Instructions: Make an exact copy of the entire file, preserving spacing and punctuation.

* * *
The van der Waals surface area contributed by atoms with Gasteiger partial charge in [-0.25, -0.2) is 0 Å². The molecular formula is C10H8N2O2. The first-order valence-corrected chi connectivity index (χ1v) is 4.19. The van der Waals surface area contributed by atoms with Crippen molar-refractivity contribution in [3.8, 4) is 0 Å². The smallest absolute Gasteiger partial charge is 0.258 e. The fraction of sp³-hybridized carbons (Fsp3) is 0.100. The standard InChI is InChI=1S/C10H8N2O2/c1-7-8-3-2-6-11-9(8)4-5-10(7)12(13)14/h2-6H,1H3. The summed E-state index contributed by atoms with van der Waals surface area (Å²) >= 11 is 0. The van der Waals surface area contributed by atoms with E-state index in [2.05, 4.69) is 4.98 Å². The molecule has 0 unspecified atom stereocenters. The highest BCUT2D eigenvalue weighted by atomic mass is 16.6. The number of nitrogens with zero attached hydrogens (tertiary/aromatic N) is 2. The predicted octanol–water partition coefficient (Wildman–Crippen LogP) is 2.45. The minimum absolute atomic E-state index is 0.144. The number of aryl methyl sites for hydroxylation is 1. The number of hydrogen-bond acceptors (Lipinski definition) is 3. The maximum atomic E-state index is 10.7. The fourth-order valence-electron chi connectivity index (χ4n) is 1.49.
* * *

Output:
The van der Waals surface area contributed by atoms with Gasteiger partial charge in [-0.25, -0.2) is 0 Å². The molecular formula is C10H8N2O2. The first-order valence-corrected chi connectivity index (χ1v) is 4.19. The van der Waals surface area contributed by atoms with Crippen molar-refractivity contribution in [3.8, 4) is 0 Å². The smallest absolute Gasteiger partial charge is 0.258 e. The fraction of sp³-hybridized carbons (Fsp3) is 0.100. The standard InChI is InChI=1S/C10H8N2O2/c1-7-8-3-2-6-11-9(8)4-5-10(7)12(13)14/h2-6H,1H3. The summed E-state index contributed by atoms with van der Waals surface area (Å²) >= 11 is 0. The van der Waals surface area contributed by atoms with E-state index in [2.05, 4.69) is 4.98 Å². The molecule has 0 unspecified atom stereocenters. The highest BCUT2D eigenvalue weighted by atomic mass is 16.6. The number of nitrogens with zero attached hydrogens (tertiary/aromatic N) is 2. The predicted octanol–water partition coefficient (Wildman–Crippen LogP) is 2.45. The minimum absolute atomic E-state index is 0.144. The number of aryl methyl sites for hydroxylation is 1. The number of hydrogen-bond acceptors (Lipinski definition) is 3. The maximum atomic E-state index is 10.7. The fourth-order valence-electron chi connectivity index (χ4n) is 1.49.